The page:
The General Services Administration launched its own town hall meeting online Monday to gather ideas from the public on how to improve federal websites.

On Day 1 of the daily dialog-a-thon at, 50 people logged on to offer their ideas and suggestions for making government websites better to read and easier to understand.

Among the comments:

  • Too much of the information on federal websites is poorly written and is too complex, especially for the web.
  • Launching sites without usability testing and 508 testing (to accommodate those with disabilities) is a waste of time and money.
  • Every government website should be able to be accessed via a mobile devices whether by citizens or government employees.
  • The main issue with government sites is that many of them are being run by people whose idea of the Web stopped growing around 2002.

Sheila Campbell, the director of GSA’s Center for Excellence in Digital Government, said the site would be live 24/7 for the next two weeks. Every weekday, there will be a one-hour live online discussion on a specific subject for people inside and outside government to join the conversation.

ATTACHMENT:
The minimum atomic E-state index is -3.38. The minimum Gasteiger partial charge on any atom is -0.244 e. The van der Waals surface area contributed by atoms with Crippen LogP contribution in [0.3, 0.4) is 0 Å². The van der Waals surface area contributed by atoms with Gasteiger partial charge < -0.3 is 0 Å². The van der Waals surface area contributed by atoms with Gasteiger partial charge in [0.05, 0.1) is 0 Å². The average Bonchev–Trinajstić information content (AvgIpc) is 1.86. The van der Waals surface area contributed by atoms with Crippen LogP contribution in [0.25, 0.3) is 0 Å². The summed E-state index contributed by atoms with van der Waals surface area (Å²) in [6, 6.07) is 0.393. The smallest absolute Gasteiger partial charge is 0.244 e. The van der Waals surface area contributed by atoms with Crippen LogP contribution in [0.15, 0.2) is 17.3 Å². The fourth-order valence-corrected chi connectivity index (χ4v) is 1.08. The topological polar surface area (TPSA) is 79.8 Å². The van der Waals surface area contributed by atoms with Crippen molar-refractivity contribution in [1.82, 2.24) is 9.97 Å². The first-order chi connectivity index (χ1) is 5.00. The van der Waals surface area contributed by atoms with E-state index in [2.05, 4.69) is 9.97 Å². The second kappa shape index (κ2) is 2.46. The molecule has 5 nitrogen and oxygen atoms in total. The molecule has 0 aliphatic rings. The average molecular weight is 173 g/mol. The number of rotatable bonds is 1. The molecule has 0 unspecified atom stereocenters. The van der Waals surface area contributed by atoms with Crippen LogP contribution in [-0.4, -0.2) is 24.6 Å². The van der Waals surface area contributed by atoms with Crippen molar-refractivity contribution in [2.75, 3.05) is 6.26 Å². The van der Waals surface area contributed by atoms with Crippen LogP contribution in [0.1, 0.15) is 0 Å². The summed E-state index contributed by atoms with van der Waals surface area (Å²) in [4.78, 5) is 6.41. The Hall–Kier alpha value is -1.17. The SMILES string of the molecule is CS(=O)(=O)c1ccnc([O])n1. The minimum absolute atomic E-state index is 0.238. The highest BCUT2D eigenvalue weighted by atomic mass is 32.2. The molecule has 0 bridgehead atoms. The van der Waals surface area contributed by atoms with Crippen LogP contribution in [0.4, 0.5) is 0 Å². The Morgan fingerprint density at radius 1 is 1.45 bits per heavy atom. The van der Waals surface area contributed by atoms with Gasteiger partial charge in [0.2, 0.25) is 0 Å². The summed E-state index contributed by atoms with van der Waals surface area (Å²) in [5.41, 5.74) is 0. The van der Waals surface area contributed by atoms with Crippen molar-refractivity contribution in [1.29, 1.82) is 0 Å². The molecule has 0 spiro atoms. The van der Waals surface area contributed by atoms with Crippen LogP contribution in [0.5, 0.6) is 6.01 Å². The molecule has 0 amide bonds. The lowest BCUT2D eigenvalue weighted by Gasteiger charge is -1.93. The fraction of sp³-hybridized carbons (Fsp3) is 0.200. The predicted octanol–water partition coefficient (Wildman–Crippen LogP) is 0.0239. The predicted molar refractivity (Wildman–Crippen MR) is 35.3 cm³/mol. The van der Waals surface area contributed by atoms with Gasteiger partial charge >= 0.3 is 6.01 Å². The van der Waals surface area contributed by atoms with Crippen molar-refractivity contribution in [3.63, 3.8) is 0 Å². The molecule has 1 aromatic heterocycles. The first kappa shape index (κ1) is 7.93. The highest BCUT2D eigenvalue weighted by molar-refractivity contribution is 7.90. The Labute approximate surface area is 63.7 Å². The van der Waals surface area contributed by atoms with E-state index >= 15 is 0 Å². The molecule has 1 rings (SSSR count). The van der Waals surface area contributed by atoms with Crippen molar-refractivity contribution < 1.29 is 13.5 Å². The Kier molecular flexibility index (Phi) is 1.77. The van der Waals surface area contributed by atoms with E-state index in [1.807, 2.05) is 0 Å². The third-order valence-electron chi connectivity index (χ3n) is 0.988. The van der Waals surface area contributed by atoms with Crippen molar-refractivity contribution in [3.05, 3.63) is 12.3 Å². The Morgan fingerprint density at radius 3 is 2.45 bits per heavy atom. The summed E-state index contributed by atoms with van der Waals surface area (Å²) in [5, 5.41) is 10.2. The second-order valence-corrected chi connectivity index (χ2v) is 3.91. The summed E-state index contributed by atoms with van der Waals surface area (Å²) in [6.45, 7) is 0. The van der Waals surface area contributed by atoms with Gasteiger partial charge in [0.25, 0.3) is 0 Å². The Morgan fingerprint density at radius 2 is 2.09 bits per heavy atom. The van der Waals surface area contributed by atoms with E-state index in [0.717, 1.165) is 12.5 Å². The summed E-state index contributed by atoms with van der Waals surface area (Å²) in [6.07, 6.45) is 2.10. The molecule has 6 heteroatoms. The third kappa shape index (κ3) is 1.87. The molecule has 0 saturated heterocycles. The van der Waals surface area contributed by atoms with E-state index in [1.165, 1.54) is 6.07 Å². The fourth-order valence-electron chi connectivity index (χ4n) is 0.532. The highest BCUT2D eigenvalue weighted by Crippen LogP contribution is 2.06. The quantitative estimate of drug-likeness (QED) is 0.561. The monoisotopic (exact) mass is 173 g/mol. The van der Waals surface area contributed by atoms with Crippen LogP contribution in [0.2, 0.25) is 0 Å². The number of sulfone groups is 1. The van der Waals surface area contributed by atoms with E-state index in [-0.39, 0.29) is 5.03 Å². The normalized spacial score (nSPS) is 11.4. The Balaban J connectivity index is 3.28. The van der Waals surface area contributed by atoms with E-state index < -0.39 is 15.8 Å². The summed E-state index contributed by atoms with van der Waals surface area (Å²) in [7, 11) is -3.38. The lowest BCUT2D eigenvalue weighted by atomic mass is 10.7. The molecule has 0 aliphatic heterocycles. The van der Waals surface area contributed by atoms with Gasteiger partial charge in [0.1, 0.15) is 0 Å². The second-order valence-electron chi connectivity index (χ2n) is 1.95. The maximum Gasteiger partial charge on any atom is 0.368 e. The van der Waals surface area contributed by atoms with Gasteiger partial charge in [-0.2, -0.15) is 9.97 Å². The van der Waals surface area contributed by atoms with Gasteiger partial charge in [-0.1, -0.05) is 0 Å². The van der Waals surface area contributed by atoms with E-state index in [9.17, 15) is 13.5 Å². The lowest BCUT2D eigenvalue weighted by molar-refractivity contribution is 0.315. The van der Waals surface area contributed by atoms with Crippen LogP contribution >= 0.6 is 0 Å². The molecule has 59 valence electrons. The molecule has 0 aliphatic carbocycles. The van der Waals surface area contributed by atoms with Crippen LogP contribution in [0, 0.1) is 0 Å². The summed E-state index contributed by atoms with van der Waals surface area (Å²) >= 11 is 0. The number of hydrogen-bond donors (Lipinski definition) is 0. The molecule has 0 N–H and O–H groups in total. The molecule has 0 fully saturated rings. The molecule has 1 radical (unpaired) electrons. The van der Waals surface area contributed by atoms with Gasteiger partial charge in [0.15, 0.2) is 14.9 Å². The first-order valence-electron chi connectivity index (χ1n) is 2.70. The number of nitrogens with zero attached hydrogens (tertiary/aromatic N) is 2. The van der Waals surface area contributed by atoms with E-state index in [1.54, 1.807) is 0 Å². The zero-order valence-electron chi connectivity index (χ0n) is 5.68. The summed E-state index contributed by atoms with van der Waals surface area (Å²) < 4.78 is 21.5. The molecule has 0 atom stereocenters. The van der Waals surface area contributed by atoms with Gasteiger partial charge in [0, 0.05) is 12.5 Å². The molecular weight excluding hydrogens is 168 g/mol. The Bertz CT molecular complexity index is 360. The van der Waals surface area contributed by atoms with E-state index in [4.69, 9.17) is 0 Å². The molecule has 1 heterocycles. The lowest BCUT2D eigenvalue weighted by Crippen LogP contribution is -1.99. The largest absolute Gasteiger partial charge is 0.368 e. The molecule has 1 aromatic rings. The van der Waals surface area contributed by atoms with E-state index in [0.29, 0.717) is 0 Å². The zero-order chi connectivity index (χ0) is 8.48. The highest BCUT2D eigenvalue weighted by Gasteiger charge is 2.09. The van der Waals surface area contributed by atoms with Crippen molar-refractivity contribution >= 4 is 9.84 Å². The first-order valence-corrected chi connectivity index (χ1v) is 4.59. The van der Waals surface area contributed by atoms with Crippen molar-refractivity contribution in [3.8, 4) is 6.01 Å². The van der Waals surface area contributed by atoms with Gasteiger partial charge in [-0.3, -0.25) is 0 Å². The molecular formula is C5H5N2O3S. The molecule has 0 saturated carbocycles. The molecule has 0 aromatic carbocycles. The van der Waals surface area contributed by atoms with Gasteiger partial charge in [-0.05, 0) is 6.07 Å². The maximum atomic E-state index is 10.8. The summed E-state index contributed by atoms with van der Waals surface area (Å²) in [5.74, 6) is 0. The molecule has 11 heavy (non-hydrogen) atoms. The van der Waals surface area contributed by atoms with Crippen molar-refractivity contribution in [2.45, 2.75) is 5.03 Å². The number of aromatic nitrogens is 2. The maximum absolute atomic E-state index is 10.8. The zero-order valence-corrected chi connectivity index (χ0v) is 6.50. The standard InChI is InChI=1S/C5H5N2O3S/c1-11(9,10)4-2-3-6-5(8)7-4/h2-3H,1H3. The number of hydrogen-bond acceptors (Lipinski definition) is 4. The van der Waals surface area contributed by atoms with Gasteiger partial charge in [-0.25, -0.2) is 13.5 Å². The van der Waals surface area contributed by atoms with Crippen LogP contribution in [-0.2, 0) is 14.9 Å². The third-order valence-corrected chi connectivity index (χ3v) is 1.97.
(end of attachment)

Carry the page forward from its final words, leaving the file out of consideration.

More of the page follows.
The dialogue is part of a broader effort to reform federal websites initiated by The White House in July.

“We’re not just talking among ourselves. We are reaching out to a broad audience to get feedback,” Campbell said.

GSA marketed the ongoing event widely both inside the government and to a wide variety of interested online groups. Craig Newmark, the founder of Craigslist, has been blogging on the Huffington Post and elsewhere to get out the word.

Campbell is watching the suggestions daily along with the dot-gov reform task force that will use the comments to help draft a national web strategy by the end of the year.

Online suggestion forums like this one have been launched in the last few years but this is probably the broadest one that a federal agency has ever embarked on, Campbell said.

“We haven’t had anything quite like this,” around federal websites, she said.

Developing a smart federal web strategy “affects all of us,” Campbell said.

“Just about every person has probably been on a federal website and has had some experience that reflects on their experience,” she added.

The site will be up until Sept. 30.